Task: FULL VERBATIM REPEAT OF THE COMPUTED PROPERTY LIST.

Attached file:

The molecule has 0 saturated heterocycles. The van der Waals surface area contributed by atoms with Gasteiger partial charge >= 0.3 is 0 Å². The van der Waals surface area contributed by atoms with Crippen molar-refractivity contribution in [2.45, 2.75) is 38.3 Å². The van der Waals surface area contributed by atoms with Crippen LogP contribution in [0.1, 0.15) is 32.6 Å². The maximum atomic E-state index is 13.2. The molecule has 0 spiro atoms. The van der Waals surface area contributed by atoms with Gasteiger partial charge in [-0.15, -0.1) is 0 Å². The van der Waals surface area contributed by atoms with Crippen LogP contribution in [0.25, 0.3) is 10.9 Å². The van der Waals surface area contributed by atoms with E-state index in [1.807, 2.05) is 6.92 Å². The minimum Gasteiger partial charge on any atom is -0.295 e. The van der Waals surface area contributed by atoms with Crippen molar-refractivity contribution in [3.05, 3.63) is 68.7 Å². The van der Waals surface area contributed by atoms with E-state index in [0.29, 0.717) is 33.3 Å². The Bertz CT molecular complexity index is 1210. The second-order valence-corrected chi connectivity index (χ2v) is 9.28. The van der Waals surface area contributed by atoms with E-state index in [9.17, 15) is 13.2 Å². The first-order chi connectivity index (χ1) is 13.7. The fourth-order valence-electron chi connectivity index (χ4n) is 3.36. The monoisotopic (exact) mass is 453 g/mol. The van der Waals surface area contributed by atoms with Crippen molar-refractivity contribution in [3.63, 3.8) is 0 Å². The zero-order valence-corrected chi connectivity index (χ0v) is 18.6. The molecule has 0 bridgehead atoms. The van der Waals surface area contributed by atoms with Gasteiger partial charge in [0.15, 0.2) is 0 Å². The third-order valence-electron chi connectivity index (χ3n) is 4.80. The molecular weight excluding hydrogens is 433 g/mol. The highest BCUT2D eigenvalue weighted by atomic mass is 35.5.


The molecule has 0 saturated heterocycles. The van der Waals surface area contributed by atoms with Gasteiger partial charge >= 0.3 is 0 Å². The van der Waals surface area contributed by atoms with Crippen molar-refractivity contribution in [2.45, 2.75) is 38.3 Å². The van der Waals surface area contributed by atoms with Crippen LogP contribution in [0.1, 0.15) is 32.6 Å². The maximum atomic E-state index is 13.2. The molecule has 0 spiro atoms. The van der Waals surface area contributed by atoms with Gasteiger partial charge in [-0.15, -0.1) is 0 Å². The van der Waals surface area contributed by atoms with Crippen LogP contribution in [0.25, 0.3) is 10.9 Å². The van der Waals surface area contributed by atoms with E-state index in [1.807, 2.05) is 6.92 Å². The minimum Gasteiger partial charge on any atom is -0.295 e. The van der Waals surface area contributed by atoms with Crippen molar-refractivity contribution in [3.05, 3.63) is 68.7 Å². The van der Waals surface area contributed by atoms with E-state index in [0.29, 0.717) is 33.3 Å². The Bertz CT molecular complexity index is 1210. The second-order valence-corrected chi connectivity index (χ2v) is 9.28. The van der Waals surface area contributed by atoms with E-state index in [9.17, 15) is 13.2 Å². The first-order chi connectivity index (χ1) is 13.7. The fourth-order valence-electron chi connectivity index (χ4n) is 3.36. The monoisotopic (exact) mass is 453 g/mol. The van der Waals surface area contributed by atoms with Crippen molar-refractivity contribution in [3.63, 3.8) is 0 Å². The zero-order valence-corrected chi connectivity index (χ0v) is 18.6. The molecule has 0 bridgehead atoms. The van der Waals surface area contributed by atoms with Gasteiger partial charge in [0.15, 0.2) is 0 Å². The third-order valence-electron chi connectivity index (χ3n) is 4.80. The molecular weight excluding hydrogens is 433 g/mol. The highest BCUT2D eigenvalue weighted by atomic mass is 35.5.